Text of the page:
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Sanford's Sea-eagle
Conservation status
Scientific classification
Kingdom: Animalia
Phylum: Chordata
Class: Aves
Order: Falconiformes (or Accipitriformes, q.v.)
Family: Accipitridae
Genus: Haliaeetus
Species: H. sanfordi
Binomial name
Haliaeetus sanfordi
Mayr, 1935

The Sanford's Sea-eagle (Haliaeetus sanfordi), sometimes listed as Sanford's Fish-eagle or Solomon Eagle, is a sea-eagle endemic to the Solomon Islands. The "sea-eagle" name is to be preferred, to distinguish the species of Haliaeetus from the closely related Ichthyophaga true fish eagles.[1]

Description

The Sanford's Sea-eagle was discovered by and named after Dr. Leonard C. Sanford, a trustee for the American Museum of Natural History. The first description was by Ernst Mayr in 1935. It can reach a length between 70 and 90 cm and a weight between 2.3 and 2.7 kg. The wingspan is between 165 and 185 cm. It is the only large predator on the Solomon Islands. The eagles inhabits coastal forests and lakes up to an altitude of about 1500 m asl.[1]

The plumage is whitish brown to bright brown on the head and the neck. The underparts are brown to reddish brown and dark brown. The upperparts are darkish brown to gray-black. The eyes are bright brown. Uniquely among sea-eagles, this species has an entirely dark tail throughout its life.

The breeding season is from August to October. The nest consists of two eggs.

The diet consists of mainly of tideline carrion, fish, molluscs, crabs, tortoises, and sea snakes, and more rarely birds and fruit-bats snatched from the rain-forest canopy.[1] It has also been reported to feed opportunistically on the Northern Common Cuscus.[2]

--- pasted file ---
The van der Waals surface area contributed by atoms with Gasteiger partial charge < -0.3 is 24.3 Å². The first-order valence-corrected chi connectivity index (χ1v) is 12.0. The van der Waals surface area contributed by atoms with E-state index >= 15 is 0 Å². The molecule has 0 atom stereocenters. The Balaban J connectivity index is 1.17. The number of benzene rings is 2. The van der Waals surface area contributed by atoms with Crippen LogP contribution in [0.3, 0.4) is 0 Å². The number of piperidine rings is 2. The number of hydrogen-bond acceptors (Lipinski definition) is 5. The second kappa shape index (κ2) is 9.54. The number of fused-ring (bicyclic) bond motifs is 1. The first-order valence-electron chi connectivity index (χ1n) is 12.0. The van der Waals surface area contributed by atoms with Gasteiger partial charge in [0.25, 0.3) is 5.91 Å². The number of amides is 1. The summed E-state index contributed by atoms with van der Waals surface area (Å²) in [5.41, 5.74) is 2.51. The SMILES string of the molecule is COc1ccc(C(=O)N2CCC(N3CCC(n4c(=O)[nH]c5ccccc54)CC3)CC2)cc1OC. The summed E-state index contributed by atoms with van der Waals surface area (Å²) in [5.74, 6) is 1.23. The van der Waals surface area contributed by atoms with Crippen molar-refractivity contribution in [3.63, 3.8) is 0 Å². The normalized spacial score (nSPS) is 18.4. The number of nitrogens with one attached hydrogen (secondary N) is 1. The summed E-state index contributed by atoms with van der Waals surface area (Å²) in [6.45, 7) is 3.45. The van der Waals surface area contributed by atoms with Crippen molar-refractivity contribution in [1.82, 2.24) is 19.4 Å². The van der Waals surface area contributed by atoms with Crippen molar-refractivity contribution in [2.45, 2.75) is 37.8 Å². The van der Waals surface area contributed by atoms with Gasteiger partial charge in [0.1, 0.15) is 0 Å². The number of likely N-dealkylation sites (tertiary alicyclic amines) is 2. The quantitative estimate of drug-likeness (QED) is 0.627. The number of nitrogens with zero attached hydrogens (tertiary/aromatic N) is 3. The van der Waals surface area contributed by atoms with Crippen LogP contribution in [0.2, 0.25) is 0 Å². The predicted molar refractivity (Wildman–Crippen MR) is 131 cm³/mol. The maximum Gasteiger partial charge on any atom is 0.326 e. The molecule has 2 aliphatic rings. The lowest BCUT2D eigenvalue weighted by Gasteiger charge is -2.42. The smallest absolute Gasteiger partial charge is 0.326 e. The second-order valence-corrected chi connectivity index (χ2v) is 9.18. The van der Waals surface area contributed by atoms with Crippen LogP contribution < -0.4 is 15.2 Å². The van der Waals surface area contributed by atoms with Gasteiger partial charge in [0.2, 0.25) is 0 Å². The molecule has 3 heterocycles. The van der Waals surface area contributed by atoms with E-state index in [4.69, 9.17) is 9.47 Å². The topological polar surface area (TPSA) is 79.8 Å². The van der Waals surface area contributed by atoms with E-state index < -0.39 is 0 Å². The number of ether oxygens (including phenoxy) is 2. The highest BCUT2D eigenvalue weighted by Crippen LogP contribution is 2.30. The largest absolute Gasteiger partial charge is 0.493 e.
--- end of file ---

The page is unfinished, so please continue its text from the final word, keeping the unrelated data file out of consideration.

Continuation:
It forms a superspecies with the White-bellied Sea-eagle. As in other sea-eagle species pairs, the other taxon is white-headed. These two are genetically very close, it seems; their lineages separated not longer ago than 1 mya, probably only in the Middle Pleistocene, a few 100,000 years ago (Wink et al., 1996[3]). Both share a dark bill, talons, and eyes with the other Gondwanan sea-eagles.

This eagle is often illustrated on postage stamps of the Solomon Islands.

References

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Footnotes

  1. ^ a b c del Hoyo, J., Elliott, A., & Sargatal, J., eds. (1994). Handbook of the Birds of the World Vol. 2. Lynx Edicions, Barcelona ISBN 84-87334-15-6.
  2. ^ Heinsohn, Tom (2000). "Predation by the White-breasted Sea Eagle Haliaeetus leucogaster on Phalangerid Possums in New Ireland, Papua New Guinea". Emu 100 (3): 245–246. doi:10.1071/MU00913 .  
  3. ^ Note that the author's reservation about the high rate of molecular evolution have proven well justified; the 2% per 4 million years seem if anything an overestimate. In addition, as the provenance of specimens is not noted, genetic introgression due to hybridzation cannot be excluded, as the species' ranges touch. This is unlikely due to marked differences in behavior and habitat preferences however.

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